The romanized title is not meant to be an English translation at all. It is not half Latin + half English; it is all Latin from start to finish: Puella Magi Madoka Magica. So we shouldn't read the "Madoka Magica" as if it were English and then wonder at why "Puella Magi" is not English. "Madoka" is the main character's name (鹿目 まどか), so that word is a native Japanese word. "Magica" is clearly not Japanese or English; it is also Latin. So 3 out of the 4 words are Latin, and the Japanese word is a person's name, so it would naturally be written "Madoka" in romanized letters when in an all-Latin phrase.
According to the Puella Magi wiki, "Puella Magi" in Latin translates to "girl [form] of the sorcerer" in English. As this was the translation decided by the Japanese company, it is possible that they did not consult anyone fluent in Latin in order to translate "mahou shoujo" as accurately as possible (we often see Engrish in anime [such as 「それでも世界は美しい」(Soredemo Sekai ha Utsukushii), which was officially written in English as "Still world is Beautiful" instead of a literal fluent translation like "Even So, The World is Beautiful"]; there is no reason that they would necessarily do better with Latin).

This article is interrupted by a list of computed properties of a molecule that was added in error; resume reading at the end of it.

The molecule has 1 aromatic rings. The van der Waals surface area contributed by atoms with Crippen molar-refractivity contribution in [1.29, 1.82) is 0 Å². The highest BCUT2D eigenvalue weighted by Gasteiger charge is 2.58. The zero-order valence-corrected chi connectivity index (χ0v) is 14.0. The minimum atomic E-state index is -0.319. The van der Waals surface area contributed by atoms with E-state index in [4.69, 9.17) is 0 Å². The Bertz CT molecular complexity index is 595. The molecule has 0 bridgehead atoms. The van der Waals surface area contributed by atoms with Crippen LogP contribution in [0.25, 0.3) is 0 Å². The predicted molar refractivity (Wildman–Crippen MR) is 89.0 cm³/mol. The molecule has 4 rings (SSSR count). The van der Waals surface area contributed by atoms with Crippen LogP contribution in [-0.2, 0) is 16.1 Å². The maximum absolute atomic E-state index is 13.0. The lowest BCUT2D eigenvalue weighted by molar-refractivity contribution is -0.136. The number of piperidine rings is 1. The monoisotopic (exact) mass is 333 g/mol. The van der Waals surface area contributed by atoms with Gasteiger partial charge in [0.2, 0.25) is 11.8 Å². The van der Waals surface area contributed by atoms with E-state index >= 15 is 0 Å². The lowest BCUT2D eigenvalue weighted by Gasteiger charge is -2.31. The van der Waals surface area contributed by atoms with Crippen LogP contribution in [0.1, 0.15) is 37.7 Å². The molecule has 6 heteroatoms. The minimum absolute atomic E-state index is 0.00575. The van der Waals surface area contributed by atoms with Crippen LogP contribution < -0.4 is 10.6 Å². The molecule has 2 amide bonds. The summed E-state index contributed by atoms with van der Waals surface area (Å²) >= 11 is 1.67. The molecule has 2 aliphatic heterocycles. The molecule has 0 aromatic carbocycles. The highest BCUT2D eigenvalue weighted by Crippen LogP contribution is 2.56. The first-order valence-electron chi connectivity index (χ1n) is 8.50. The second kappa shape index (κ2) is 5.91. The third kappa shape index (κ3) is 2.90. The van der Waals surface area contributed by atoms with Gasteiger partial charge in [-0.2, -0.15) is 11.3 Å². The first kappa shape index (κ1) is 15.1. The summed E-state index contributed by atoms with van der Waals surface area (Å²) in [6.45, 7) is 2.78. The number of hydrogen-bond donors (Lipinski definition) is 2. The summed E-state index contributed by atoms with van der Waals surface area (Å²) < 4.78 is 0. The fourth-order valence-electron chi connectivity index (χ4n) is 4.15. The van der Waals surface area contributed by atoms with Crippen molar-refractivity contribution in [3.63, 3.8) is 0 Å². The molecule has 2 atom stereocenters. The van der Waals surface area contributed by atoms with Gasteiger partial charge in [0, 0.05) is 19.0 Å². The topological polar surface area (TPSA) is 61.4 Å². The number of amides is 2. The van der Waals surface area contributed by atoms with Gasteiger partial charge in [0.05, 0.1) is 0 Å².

The wiki author makes an alternate hypothesis, saying "If interpreted a different way, 'the sorcerer's girl', it implies that the girls are being used - which they are, by Kyubey," but since we do know the meaning of "mahou shoujo" due to its use in the many, many magical girls series that Madoka is parodying, we can conclude that it does not in this case have a unique meaning of girls being used. The series is not a mahou shoujo series proper (it is a parody of the genre and is targeted at male viewers, whereas real mahou shoujo are a subset within shoujo, meaning they are targeted at an audience of young girls and if there is a manga origin or adaption, it runs in a shoujo manga magazine), so for it to use the standard style and meaning of a mahou shoujo series best serves its intent at parody.